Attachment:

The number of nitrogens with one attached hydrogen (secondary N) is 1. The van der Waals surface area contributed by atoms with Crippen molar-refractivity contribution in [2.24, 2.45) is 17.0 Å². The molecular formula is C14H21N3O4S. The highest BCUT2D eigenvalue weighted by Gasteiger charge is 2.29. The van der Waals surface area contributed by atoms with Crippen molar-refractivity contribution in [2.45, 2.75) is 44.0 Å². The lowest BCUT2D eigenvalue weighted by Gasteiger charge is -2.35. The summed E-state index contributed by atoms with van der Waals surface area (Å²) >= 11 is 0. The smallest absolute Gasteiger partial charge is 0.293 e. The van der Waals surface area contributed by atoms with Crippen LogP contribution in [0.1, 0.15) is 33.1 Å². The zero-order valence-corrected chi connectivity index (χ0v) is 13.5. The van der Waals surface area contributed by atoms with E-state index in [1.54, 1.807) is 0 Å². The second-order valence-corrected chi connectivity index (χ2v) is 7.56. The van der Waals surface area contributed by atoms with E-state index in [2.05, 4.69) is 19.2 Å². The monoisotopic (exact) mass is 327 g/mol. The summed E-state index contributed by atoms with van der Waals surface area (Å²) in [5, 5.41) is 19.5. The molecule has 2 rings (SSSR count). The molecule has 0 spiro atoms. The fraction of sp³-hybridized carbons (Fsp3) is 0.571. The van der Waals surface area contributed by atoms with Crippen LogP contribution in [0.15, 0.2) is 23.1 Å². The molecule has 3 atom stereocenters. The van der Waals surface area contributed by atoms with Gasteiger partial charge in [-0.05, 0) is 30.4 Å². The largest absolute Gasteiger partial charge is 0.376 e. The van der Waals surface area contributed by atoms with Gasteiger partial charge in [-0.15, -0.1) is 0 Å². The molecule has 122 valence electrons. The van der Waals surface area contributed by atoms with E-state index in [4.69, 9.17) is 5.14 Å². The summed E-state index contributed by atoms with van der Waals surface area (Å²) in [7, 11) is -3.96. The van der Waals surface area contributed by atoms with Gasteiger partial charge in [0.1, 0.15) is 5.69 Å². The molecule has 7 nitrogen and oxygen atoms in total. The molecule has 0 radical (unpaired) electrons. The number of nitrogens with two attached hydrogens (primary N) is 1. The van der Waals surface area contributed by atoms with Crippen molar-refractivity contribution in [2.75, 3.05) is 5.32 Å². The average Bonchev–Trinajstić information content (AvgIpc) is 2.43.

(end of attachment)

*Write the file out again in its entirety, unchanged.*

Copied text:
The number of nitrogens with one attached hydrogen (secondary N) is 1. The van der Waals surface area contributed by atoms with Crippen molar-refractivity contribution in [2.24, 2.45) is 17.0 Å². The molecular formula is C14H21N3O4S. The highest BCUT2D eigenvalue weighted by Gasteiger charge is 2.29. The van der Waals surface area contributed by atoms with Crippen molar-refractivity contribution in [2.45, 2.75) is 44.0 Å². The lowest BCUT2D eigenvalue weighted by Gasteiger charge is -2.35. The summed E-state index contributed by atoms with van der Waals surface area (Å²) >= 11 is 0. The smallest absolute Gasteiger partial charge is 0.293 e. The van der Waals surface area contributed by atoms with Crippen LogP contribution in [0.1, 0.15) is 33.1 Å². The zero-order valence-corrected chi connectivity index (χ0v) is 13.5. The van der Waals surface area contributed by atoms with E-state index in [1.54, 1.807) is 0 Å². The second-order valence-corrected chi connectivity index (χ2v) is 7.56. The van der Waals surface area contributed by atoms with E-state index in [2.05, 4.69) is 19.2 Å². The monoisotopic (exact) mass is 327 g/mol. The summed E-state index contributed by atoms with van der Waals surface area (Å²) in [5, 5.41) is 19.5. The molecule has 2 rings (SSSR count). The molecule has 0 spiro atoms. The fraction of sp³-hybridized carbons (Fsp3) is 0.571. The van der Waals surface area contributed by atoms with Crippen LogP contribution in [0.15, 0.2) is 23.1 Å². The molecule has 3 atom stereocenters. The van der Waals surface area contributed by atoms with Gasteiger partial charge in [-0.05, 0) is 30.4 Å². The largest absolute Gasteiger partial charge is 0.376 e. The van der Waals surface area contributed by atoms with Gasteiger partial charge in [-0.15, -0.1) is 0 Å². The molecule has 122 valence electrons. The van der Waals surface area contributed by atoms with E-state index in [4.69, 9.17) is 5.14 Å². The summed E-state index contributed by atoms with van der Waals surface area (Å²) in [7, 11) is -3.96. The van der Waals surface area contributed by atoms with Gasteiger partial charge in [0.1, 0.15) is 5.69 Å². The molecule has 7 nitrogen and oxygen atoms in total. The molecule has 0 radical (unpaired) electrons. The number of nitrogens with two attached hydrogens (primary N) is 1. The van der Waals surface area contributed by atoms with Crippen molar-refractivity contribution in [2.75, 3.05) is 5.32 Å². The average Bonchev–Trinajstić information content (AvgIpc) is 2.43.